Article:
Over the years, USS San Diego has obtained considerable damage. As she sank, San Diego capsized and rolled completely upside down. Everything from her boat deck up is now either crushed or buried in massive amounts of silt. The ship lies "turtle" or...  view photos
Lusitania is in terrible shape. She hit the bottom of the sea floor very hard, causing a break amidships. Further trouble has been caused by strong currents in the area, depth charging by the Royal Navy in World War II (mistaking Lusitania for a German...  view photos
Britannic was an Olympic-class ocean liner built in 1914 for the White Star Line at the Harland and Wolff Shipyards in Belfast, Northern Ireland originally called Gigantic. She was the sister ship to the Olympic and ill-fated Titanic. Due to being the...  view photos
The Dix lies on her starboard side, amazingly well intact despite being made of wood, albeit covered in local marine life. The wheel house and superstructure, often absent on wrecks of her type are still in place and highly recognizable, as is the...  view photos
Due to strong currents and the 200 foot plus depth of the wreck site, the City of Rio de Janeiro is likely a difficult dive which requires technical diving; specifically since it is at a depth greater than 130 feet. A 3D representation of the wreck...  view photos
As there is no current documentation regarding the current state of Clallam, only educated guesses can be made regarding the shape of the vessel by comparison to like shipwrecks. Clallam may have mostly rotted as the majority of her structure and hull was...  view photos
Diving Pacific would be impossible. It lies at over 900 feet below sea level, far too deep for even technical scuba diving. The wreck would need to be explored with an ROV or a manned submersible. While the position of the wreck has been confirmed by the...  view photos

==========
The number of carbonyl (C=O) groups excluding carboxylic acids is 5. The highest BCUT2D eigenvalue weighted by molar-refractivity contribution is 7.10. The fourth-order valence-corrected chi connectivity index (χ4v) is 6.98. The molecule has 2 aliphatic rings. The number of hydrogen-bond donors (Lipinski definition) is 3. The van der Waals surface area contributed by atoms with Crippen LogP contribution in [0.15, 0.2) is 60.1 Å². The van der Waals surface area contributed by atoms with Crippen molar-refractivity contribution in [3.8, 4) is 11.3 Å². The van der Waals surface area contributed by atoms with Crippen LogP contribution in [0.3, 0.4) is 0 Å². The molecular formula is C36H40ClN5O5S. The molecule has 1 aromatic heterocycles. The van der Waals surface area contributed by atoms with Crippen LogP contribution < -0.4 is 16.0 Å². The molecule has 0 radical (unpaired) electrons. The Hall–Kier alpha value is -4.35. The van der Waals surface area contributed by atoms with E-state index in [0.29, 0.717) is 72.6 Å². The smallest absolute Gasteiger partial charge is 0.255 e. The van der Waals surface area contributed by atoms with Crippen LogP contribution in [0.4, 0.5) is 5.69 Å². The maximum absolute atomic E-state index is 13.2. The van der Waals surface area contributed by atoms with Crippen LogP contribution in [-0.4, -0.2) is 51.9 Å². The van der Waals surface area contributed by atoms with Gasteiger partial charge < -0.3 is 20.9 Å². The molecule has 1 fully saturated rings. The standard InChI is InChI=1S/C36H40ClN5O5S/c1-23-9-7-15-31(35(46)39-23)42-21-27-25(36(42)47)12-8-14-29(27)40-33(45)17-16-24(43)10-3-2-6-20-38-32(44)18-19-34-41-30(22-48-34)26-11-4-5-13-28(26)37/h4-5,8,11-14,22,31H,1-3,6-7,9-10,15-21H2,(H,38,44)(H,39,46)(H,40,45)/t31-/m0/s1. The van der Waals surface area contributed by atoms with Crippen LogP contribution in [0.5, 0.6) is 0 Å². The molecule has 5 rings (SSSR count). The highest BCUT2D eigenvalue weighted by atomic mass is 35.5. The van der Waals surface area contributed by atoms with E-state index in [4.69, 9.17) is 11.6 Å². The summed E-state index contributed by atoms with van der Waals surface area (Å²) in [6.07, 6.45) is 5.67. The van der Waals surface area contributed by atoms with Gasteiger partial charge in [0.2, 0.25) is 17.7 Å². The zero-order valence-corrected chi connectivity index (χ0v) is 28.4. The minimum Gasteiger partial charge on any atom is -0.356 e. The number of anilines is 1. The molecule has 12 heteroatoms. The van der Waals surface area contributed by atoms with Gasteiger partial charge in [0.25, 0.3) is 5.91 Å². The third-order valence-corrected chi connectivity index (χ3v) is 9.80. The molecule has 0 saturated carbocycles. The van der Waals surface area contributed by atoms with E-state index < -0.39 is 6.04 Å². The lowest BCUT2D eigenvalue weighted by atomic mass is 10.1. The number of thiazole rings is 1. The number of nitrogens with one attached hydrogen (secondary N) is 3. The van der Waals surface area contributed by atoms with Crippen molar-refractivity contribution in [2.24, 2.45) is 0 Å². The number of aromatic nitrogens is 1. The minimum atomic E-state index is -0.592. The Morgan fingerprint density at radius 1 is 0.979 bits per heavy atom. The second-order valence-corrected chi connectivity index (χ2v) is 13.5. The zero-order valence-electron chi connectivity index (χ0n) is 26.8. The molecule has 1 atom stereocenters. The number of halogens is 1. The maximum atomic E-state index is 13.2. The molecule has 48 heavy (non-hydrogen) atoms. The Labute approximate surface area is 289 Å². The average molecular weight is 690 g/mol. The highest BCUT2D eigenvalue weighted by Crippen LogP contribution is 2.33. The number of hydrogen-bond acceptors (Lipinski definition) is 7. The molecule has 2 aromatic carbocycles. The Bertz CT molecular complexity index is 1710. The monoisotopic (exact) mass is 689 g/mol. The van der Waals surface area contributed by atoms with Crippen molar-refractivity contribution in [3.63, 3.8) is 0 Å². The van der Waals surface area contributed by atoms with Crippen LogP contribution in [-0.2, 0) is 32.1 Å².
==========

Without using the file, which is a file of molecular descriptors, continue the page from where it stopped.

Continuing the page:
The state of San Juan's wreck is unknown as no diving accounts or photographs exist online. Data from the National Oceanographic and Atmospheric Administration (NOAA) shows the exact co-ordinates of the San Juan. At some point, the wreck was documented by...  view photos
The wreck of Valencia lies in very shallow waters and its remnants are highly visible to underwater divers as the sun's light still penetrates at her depth. Be warned that the same treacherous currents, sharp jagged rocks and pounding surf which killed...  view photos
The wreck of the Empress of Ireland is very large. However, years of strong currents, salvaging and deterioration have taken their toll. The twin funnels have long since rusted away, as has the ship's superstructure. The wreck is covered in marine life...  view photos

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Shipwrecks of Lake Ontario - A Journey of Discovery Book

The National Museum of the Great Lakes is excited to announce the release of a new book titled Shipwrecks of Lake Ontario: A Journey of Discovery. This book contains stories of long lost shipwrecks and the journeys of the underwater explorers who found them, written by Jim Kennard with paintings by Roland Stevens and underwater imagery by Roger Pawlowski.

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Legend of the Lake - New Discovery Edition Book

The recent discovery of the wreck of the British warship Ontario, “the Holy Grail” of Great Lakes shipwrecks, solves several mysteries that have puzzled historians since the ship sank more than two centuries ago. Now, for the first time, the whole tragic story of the Ontario can finally be told.

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